Accordingly, defendants' motion to dismiss Count II for failure to allege scienter is granted. Defendants' motion to dismiss Counts III and IV are denied.

d. Common Law Fraud

TMS and Harris argue that the fraud claims in Count V must be dismissed since they are predicated on defendants' failure to accurately predict future events. Defendants' argument might have been persuasive if plaintiffs based their claims merely on inaccurate predictions. Plaintiffs' complaint, however, actually alleges defendants fraudulently represented the liquidity of certain tax shelter investments and recommended purchasing investments without investigating the tax consequences of those purchases upon plaintiffs. Plaintiffs' claim states a cause of action because they allege fraud claims based upon misrepresentation of current investment opportunities.

e. Illinois Consumer Fraud and Deceptive Practices Act

Count VII is said to be defective because the Illinois Consumer Fraud and Deceptive Practices Act (ICFDPA), Ill.Rev.Stat. ch. 121 1/2, § 262, et seq. (1985), does not apply to securities fraud claims because securities are not considered merchandise under the ICFDPA.

The Illinois Supreme Court has held that an action under the ICFDPA may only be brought by consumers who have purchased merchandise. Section 1(b) of the ICFDPA defines merchandise as including "any objects, wares, goods, commodities, intangibles. . . ." Defendants' assertion that securities are not merchandise is unpersuasive in light of the Illinois Appellate Court's decision in People ex rel. Scott v. Cardet International, Inc., 24 Ill. App.3d 740, 321 N.E.2d 386 (1974), defining securities as "intangible" goods. In Scott, the court defined "intangibles" as "property which has no intrinsic value but which is representative or evidence of value, such as certificates of stocks, bonds, promissory notes, and franchises." Id. at 744, 321 N.E.2d at 390. Applying the facts before this Court, plaintiffs' purchase of stocks is merchandise under the ICFDPA and therefore ICFDPA applies. Consequently, defendants' motion to dismiss is denied.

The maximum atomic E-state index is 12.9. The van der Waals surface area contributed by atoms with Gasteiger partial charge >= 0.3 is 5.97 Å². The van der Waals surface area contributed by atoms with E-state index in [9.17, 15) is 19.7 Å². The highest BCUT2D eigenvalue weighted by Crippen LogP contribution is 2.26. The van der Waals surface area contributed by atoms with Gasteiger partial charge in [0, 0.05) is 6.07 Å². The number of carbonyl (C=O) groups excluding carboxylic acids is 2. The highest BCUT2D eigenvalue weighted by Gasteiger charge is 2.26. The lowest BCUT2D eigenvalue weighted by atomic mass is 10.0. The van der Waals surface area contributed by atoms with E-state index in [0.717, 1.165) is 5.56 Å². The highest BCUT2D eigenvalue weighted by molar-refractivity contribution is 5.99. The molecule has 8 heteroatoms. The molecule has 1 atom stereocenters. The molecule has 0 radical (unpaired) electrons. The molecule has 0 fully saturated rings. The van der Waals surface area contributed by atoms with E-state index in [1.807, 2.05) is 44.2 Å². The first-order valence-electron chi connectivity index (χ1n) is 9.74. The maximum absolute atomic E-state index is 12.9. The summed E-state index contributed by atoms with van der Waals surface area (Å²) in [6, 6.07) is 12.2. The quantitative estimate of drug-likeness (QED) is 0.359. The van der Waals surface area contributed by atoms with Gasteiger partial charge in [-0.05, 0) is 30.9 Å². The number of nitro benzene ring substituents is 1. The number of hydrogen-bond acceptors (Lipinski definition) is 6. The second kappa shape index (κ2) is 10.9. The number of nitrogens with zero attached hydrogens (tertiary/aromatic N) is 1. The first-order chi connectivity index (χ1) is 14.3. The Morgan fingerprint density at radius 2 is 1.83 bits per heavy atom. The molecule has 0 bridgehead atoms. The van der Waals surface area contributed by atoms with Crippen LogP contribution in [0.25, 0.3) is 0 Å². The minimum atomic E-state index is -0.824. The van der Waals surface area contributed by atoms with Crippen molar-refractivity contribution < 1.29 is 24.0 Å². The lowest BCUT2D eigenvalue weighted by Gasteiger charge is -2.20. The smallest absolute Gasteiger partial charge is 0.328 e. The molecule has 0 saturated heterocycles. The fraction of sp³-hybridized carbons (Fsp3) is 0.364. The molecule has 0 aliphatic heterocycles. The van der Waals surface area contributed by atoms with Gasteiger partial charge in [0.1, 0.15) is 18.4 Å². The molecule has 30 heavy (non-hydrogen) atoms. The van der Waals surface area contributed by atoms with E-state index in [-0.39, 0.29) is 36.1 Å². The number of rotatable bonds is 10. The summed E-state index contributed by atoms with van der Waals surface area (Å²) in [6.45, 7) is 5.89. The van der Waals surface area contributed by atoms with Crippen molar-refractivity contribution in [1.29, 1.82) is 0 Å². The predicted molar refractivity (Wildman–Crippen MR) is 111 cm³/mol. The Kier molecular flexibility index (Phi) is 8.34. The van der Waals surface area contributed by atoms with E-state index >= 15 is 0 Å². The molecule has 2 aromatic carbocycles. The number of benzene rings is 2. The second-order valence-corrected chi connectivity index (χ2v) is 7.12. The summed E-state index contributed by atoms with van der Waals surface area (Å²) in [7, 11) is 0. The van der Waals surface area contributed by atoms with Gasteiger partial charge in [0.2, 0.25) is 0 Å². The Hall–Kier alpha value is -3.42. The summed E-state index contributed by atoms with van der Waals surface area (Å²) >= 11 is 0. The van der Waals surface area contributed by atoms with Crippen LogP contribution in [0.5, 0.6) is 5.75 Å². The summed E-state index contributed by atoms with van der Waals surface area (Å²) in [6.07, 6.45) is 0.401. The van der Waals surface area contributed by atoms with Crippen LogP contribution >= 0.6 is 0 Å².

CONCLUSION

Defendants' motions to dismiss various counts of plaintiffs' seven-count complaint is denied in part and granted in part. First, Touche Ross' motion to dismiss Count VI for lack of subject matter jurisdiction over plaintiffs' pendent party claim is granted. Second, TMS' motion to dismiss plaintiffs' § 1962(c) RICO claim in Count I is granted because the complaint alleged TMS was both the "enterprise" and the "person" conducting the racketeering activity. Third, TMS and Harris' motion to dismiss Count IV is granted because the complaint failed to allege defendants Harris and TMS defrauded plaintiffs with knowledge or belief that their representations were false. The dismissal of Counts I and IV are without prejudice.

IT IS SO ORDERED.

19851007